Nikunj C. Oza's Publications

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Improvements in Virtual Sensors: Using Spatial Information to Estimate Remote Sensing Spectra

Improvements in Virtual Sensors: Using Spatial Information to Estimate Remote Sensing Spectra. Nikunj C. Oza, Ashok N. Srivastava, and Julienne Stroeve. In Proceedings of the International Geoscience and Remote Sensing Symposium, Institute for Electrical and Electronics Engineers, New Jersey, July 2005.

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Abstract

Various instruments are used to create images of the Earth and otherobjects in the universe in a diverse set of wavelength bands with theaim of understanding natural phenomena. Sometimes these instrumentsare built in a phased approach, with additional measurementcapabilities added in later phases. In other cases, technology maymature to the point that the instrument offers new measurementcapabilities that were not planned in the original design of theinstrument. In still other cases, high resolution spectralmeasurements may be too costly to perform on a large sample andtherefore lower resolution spectral instruments are used to take themajority of measurements. Many applied science questions that arerelevant to the earth science remote sensing community requireanalysis of enormous amounts of data that were generated byinstruments with disparate measurement capabilities. In past work \citesroz05, we addressed this problem using Virtual Sensors: a method that uses modelstrained on spectrally rich (high spectral resolution) data to "fillin" unmeasured spectral channels in spectrally poor (low spectralresolution) data. We demonstrated this method by using models trained on the high spectral resolution Terra MODIS instrument to estimate what theequivalent of the MODIS 1.6 micron channel would be for the NOAAAVHRR/2 instrument. The scientific motivation for the simulation ofthe 1.6 micron channel is to improve the ability of the AVHRR/2 sensorto detect clouds over snow and ice. This work contains preliminary experiments demonstrating that the use of spatial information can improve our ability to estimate these spectra.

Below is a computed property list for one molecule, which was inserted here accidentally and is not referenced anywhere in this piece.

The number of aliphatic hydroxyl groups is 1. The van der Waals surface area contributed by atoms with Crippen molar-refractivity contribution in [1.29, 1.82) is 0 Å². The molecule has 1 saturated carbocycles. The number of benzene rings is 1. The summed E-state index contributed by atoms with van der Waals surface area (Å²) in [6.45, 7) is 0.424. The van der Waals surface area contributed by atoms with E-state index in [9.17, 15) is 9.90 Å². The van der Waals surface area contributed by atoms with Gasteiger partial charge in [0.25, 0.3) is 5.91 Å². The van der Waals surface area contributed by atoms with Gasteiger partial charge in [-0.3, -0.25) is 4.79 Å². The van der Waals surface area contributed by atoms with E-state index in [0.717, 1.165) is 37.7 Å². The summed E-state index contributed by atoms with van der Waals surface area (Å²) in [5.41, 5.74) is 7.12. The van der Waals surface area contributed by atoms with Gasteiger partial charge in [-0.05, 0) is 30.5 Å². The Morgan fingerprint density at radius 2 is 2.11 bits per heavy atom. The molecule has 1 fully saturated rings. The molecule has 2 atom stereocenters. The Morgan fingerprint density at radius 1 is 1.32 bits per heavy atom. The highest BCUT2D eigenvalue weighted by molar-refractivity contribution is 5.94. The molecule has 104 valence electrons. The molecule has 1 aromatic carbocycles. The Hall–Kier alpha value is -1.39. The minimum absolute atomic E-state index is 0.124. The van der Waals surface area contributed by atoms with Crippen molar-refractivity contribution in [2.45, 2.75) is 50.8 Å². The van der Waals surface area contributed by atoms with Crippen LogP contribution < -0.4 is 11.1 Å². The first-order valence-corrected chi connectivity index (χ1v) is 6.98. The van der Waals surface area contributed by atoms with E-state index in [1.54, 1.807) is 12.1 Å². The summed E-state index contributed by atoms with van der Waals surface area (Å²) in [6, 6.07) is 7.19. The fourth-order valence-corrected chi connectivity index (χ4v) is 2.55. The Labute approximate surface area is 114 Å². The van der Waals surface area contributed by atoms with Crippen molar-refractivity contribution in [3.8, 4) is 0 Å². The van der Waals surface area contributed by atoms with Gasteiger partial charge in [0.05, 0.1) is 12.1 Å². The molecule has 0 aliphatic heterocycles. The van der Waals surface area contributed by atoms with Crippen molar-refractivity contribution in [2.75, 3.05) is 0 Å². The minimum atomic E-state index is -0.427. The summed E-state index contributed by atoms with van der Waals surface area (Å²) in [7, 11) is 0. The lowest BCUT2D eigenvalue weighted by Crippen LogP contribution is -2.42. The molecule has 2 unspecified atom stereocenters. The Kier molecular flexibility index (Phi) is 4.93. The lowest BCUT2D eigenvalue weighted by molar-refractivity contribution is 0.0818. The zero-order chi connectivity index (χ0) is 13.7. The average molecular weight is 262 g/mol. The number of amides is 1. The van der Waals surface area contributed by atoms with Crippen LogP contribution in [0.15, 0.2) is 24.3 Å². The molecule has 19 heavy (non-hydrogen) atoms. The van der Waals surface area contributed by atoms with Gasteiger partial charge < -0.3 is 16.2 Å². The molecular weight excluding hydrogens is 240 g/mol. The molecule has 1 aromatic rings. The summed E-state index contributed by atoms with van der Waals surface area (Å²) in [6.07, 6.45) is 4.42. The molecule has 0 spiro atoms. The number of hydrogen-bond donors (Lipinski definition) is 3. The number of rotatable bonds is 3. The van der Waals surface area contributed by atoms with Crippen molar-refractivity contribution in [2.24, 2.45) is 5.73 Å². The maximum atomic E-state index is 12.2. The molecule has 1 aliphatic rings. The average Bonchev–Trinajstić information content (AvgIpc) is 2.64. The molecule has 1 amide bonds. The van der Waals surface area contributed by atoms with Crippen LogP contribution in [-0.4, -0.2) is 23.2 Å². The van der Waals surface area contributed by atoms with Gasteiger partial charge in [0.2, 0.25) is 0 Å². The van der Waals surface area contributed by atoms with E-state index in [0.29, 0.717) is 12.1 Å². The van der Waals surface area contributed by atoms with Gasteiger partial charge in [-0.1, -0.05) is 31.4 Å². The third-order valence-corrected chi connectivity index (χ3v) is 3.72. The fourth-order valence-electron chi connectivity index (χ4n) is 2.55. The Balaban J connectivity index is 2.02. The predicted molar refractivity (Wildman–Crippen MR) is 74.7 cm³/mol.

BibTeX Entry

@inproceedings{ozsr05,
	author={Nikunj C. Oza, Ashok N. Srivastava, and Julienne Stroeve},
	title={Improvements in Virtual Sensors: Using Spatial Information to Estimate Remote Sensing Spectra},
	booktitle={Proceedings of the International Geoscience and Remote Sensing Symposium},
	publisher={Institute for Electrical and Electronics Engineers},
	address={New Jersey},
	month={July},
abstract={Various instruments are used to create images of the Earth and other
objects in the universe in a diverse set of wavelength bands with the
aim of understanding natural phenomena.  Sometimes these instruments
are built in a phased approach, with additional measurement
capabilities added in later phases.  In other cases, technology may
mature to the point that the instrument offers new measurement
capabilities that were not planned in the original design of the
instrument. In still other cases, high resolution spectral
measurements may be too costly to perform on a large sample and
therefore lower resolution spectral instruments are used to take the
majority of measurements.  Many applied science questions that are
relevant to the earth science remote sensing community require
analysis of enormous amounts of data that were generated by
instruments with disparate measurement capabilities.  In past work~\cite{sroz05}, we addressed this problem using Virtual Sensors: a method that uses models
trained on spectrally rich (high spectral resolution) data to "fill
in" unmeasured spectral channels in spectrally poor (low spectral
resolution) data. We demonstrated this method by using models trained on the high spectral resolution Terra MODIS instrument to estimate what the
equivalent of the MODIS 1.6 micron channel would be for the NOAA
AVHRR/2 instrument.  The scientific motivation for the simulation of
the 1.6 micron channel is to improve the ability of the AVHRR/2 sensor
to detect clouds over snow and ice. This work contains preliminary experiments demonstrating that the use of spatial information can improve our ability to estimate these spectra.},
	bib2html_pubtype={Refereed Conference},
	bib2html_rescat={Remote Sensing},
	year={2005}
}

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